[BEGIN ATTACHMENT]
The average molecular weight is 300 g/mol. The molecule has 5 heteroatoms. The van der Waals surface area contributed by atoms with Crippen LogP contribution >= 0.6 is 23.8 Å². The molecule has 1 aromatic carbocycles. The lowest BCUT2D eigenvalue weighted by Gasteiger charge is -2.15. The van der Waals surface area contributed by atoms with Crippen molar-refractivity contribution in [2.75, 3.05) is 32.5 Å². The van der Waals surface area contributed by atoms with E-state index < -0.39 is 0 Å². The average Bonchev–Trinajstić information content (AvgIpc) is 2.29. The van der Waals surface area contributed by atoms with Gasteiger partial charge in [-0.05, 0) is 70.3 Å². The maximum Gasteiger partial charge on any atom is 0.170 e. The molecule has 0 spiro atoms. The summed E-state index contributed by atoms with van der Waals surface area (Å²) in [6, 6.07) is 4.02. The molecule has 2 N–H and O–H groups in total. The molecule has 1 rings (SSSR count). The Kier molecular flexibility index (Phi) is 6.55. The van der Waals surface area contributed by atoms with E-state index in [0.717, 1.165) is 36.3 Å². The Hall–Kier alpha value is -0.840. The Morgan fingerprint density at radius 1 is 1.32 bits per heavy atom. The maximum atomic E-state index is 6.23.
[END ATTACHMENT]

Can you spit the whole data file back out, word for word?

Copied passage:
The average molecular weight is 300 g/mol. The molecule has 5 heteroatoms. The van der Waals surface area contributed by atoms with Crippen LogP contribution >= 0.6 is 23.8 Å². The molecule has 1 aromatic carbocycles. The lowest BCUT2D eigenvalue weighted by Gasteiger charge is -2.15. The van der Waals surface area contributed by atoms with Crippen molar-refractivity contribution in [2.75, 3.05) is 32.5 Å². The van der Waals surface area contributed by atoms with E-state index < -0.39 is 0 Å². The average Bonchev–Trinajstić information content (AvgIpc) is 2.29. The van der Waals surface area contributed by atoms with Gasteiger partial charge in [-0.05, 0) is 70.3 Å². The maximum Gasteiger partial charge on any atom is 0.170 e. The molecule has 0 spiro atoms. The summed E-state index contributed by atoms with van der Waals surface area (Å²) in [6, 6.07) is 4.02. The molecule has 2 N–H and O–H groups in total. The molecule has 1 rings (SSSR count). The Kier molecular flexibility index (Phi) is 6.55. The van der Waals surface area contributed by atoms with E-state index in [0.717, 1.165) is 36.3 Å². The Hall–Kier alpha value is -0.840. The Morgan fingerprint density at radius 1 is 1.32 bits per heavy atom. The maximum atomic E-state index is 6.23.